Scratchin' the Itch travel blog




Fresh blueberries along the trail.

I found Bartleby's grave just off the trail. Lots of dogs hike...

Pine Grove Furnace Store. Beaver King is on the porch with his...

The Appalachian Trail Museum.

The old midpoint marker. It's been covered with plexiglass and is difficult...

With today’s hike, we have reached the half-way point along the Appalachian Trail--the midpoint between Springer Mountain in Georgia and Mt Katahdin in Maine. We had not originally planned to come this far, but when we got to the Mason-Dixon Line (our original goal) we had another week before our reservations were up at the campground. So, what to do for a week? Hike, I guess.

We were both excited to see the midpoint sign. It was a little odd for me since I was hiking south and got to the sign before I had actually hiked to that point. Still, it was a special moment. There was nobody else around so I made my own picture at the sign. When Gene got to the sign, he didn’t have the camera. I guess there’s no actual proof he was there.

I was glad to see there was a sign. We had read that the old sign had been removed and installed in a place of honor at the Appalachian Trail Museum and that a new sign was being made. The halfway point keeps changing. As the trial is rerouted for various reasons, the total distance changes, thus the midpoint changes. The old sign was located four and a quarter miles farther north than where the current midpoint is.

Even though we passed the halfway point today we did not do the half-gallon challenge which many of the thru-hikers try. For decades, the store at Pine Grove Furnace State Park has offered the “half-gallon challenge.” It’s simple--eat a half-gallon of ice cream and you get to keep the little wooden spoon. There was a hiker, Beaver King, on the porch of the store eating his half-gallon of strawberries and cream ice cream. He finished while we were there and received a round of applause from everyone on the porch.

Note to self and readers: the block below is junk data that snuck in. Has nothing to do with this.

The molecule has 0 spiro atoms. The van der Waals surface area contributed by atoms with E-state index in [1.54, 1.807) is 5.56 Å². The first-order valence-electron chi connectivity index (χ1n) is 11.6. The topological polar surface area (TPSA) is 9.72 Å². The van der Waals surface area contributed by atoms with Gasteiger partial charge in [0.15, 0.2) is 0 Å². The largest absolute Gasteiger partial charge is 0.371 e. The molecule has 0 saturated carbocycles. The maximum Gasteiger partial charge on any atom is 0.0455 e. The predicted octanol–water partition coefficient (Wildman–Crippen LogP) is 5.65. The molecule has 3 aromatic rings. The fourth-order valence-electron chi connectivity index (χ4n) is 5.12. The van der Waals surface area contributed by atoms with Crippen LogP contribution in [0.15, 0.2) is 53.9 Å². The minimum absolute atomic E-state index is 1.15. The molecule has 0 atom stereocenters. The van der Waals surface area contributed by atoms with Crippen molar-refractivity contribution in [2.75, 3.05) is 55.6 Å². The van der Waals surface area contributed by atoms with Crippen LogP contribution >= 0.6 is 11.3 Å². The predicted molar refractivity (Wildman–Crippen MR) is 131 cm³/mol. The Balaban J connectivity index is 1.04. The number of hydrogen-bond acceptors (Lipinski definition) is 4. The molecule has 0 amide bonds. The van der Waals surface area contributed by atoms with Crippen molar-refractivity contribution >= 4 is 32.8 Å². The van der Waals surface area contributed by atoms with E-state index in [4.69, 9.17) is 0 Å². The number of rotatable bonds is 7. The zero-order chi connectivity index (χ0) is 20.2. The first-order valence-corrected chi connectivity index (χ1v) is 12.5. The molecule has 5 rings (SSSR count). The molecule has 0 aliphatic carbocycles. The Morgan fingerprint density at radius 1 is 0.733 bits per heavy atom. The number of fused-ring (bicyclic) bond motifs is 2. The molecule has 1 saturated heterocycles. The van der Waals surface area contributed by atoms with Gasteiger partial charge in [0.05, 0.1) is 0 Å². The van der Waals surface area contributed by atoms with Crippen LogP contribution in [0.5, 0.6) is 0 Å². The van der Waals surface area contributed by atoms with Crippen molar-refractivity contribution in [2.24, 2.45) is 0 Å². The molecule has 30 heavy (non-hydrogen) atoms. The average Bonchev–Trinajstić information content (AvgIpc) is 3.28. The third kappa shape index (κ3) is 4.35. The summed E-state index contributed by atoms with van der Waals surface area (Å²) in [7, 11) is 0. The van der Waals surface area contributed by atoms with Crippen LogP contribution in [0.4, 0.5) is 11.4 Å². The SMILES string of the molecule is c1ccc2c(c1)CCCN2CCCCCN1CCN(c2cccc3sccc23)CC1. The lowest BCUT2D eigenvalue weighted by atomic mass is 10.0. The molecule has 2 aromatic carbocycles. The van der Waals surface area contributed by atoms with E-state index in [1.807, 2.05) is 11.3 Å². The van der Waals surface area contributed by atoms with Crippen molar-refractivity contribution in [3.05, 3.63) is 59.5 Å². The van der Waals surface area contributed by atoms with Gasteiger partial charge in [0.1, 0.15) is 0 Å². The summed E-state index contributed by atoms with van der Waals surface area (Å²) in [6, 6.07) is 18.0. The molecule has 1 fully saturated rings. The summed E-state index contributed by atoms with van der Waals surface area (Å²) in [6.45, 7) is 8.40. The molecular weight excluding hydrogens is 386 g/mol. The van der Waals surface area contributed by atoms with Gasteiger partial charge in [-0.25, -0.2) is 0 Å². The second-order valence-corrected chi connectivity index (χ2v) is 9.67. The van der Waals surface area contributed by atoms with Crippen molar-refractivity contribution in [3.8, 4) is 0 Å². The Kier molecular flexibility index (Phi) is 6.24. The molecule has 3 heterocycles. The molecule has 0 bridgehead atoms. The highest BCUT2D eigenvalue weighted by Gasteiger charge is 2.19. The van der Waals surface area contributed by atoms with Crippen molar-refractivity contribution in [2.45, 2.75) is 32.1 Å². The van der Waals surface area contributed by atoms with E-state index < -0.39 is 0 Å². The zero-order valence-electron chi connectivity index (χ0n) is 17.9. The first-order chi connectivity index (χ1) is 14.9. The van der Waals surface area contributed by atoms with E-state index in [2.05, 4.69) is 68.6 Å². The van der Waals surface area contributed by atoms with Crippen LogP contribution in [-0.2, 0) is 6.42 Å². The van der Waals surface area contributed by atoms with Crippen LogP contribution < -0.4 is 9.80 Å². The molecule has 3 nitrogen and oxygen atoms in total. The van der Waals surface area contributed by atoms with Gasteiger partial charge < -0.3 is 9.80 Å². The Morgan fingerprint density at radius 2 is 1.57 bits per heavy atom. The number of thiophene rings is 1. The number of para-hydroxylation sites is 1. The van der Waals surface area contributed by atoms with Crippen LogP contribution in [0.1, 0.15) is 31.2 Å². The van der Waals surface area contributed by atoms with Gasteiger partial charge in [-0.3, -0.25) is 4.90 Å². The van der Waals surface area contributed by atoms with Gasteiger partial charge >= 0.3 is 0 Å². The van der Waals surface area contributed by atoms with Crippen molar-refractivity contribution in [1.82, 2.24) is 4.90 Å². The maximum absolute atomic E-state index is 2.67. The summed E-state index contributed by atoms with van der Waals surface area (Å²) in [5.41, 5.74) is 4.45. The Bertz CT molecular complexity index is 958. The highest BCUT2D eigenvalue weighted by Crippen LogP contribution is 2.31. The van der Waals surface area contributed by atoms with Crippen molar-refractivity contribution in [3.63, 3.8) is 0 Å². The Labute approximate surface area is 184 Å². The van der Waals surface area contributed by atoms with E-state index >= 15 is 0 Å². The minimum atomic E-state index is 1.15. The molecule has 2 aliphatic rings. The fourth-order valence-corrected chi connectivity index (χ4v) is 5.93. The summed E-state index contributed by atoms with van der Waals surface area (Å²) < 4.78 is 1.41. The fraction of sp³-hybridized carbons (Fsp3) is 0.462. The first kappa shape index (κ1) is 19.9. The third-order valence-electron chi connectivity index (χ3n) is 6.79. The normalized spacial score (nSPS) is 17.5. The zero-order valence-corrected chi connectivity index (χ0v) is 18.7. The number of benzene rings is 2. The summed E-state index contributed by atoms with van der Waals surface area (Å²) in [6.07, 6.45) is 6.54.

After our hike and our lunch, we toured the brand new, just opened June 5th, Appalachian Trail Museum. It’s a small collection of personal items of those first few folks to brave the wilderness and complete a thru-hike--Gene Epsey, Grandma Gatewood, Ed Garvey, and Earl Shaffer. They don’t have much, but what they have is nice and well presented. It’s a start.

The hike today was nice. The forest was open and along much of the trail there were ripe blueberries for the picking. We had several stretches of trial along forest service roads. Because of a detour, one road section lasted for about a mile.

This hike brings us to the end of this section with a total of 345.5 miles since our start at VA 614 at Jennings Creek way back at the end of April. We have a little more time before we are scheduled to be in Maine for a small reunion with friends. We’re going to spend it hiking, but not here. It’s too hot here. Tuesday, we’re heading up to Connecticut for a few days. Maybe it won’t be quite so hot there.

Until Tuesday, we’ll be hanging around the campground getting our chores done and getting organized to move. We may go to Antietam Battlefield Sunday. We’ll see what the weather does.

That’s it for today.

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